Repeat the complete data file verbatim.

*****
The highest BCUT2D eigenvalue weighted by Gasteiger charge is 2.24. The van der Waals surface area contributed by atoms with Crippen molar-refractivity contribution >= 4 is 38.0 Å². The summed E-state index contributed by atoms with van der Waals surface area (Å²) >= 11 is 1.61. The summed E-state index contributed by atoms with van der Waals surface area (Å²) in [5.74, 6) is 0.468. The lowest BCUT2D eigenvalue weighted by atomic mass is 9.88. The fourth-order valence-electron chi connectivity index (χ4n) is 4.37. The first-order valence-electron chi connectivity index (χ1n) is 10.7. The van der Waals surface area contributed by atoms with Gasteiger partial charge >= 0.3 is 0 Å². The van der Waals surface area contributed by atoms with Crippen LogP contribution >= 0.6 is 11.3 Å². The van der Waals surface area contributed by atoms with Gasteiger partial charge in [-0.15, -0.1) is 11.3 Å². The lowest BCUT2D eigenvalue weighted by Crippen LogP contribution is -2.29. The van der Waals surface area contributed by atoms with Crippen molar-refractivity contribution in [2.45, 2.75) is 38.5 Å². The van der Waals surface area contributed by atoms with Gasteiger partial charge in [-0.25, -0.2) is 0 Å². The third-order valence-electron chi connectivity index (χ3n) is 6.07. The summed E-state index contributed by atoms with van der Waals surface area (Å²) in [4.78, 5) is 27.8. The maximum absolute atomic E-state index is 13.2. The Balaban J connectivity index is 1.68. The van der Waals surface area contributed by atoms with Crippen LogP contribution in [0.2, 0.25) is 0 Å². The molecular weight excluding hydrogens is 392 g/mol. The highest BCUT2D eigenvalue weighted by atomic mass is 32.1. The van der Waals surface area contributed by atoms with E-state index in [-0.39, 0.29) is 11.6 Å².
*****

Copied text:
The highest BCUT2D eigenvalue weighted by Gasteiger charge is 2.24. The van der Waals surface area contributed by atoms with Crippen molar-refractivity contribution >= 4 is 38.0 Å². The summed E-state index contributed by atoms with van der Waals surface area (Å²) >= 11 is 1.61. The summed E-state index contributed by atoms with van der Waals surface area (Å²) in [5.74, 6) is 0.468. The lowest BCUT2D eigenvalue weighted by atomic mass is 9.88. The fourth-order valence-electron chi connectivity index (χ4n) is 4.37. The first-order valence-electron chi connectivity index (χ1n) is 10.7. The van der Waals surface area contributed by atoms with Gasteiger partial charge >= 0.3 is 0 Å². The van der Waals surface area contributed by atoms with Crippen LogP contribution >= 0.6 is 11.3 Å². The van der Waals surface area contributed by atoms with Gasteiger partial charge in [-0.15, -0.1) is 11.3 Å². The lowest BCUT2D eigenvalue weighted by Crippen LogP contribution is -2.29. The van der Waals surface area contributed by atoms with Crippen molar-refractivity contribution in [2.45, 2.75) is 38.5 Å². The van der Waals surface area contributed by atoms with Gasteiger partial charge in [-0.25, -0.2) is 0 Å². The third-order valence-electron chi connectivity index (χ3n) is 6.07. The summed E-state index contributed by atoms with van der Waals surface area (Å²) in [4.78, 5) is 27.8. The maximum absolute atomic E-state index is 13.2. The Balaban J connectivity index is 1.68. The van der Waals surface area contributed by atoms with Crippen LogP contribution in [0.2, 0.25) is 0 Å². The molecular weight excluding hydrogens is 392 g/mol. The highest BCUT2D eigenvalue weighted by atomic mass is 32.1. The van der Waals surface area contributed by atoms with E-state index in [-0.39, 0.29) is 11.6 Å².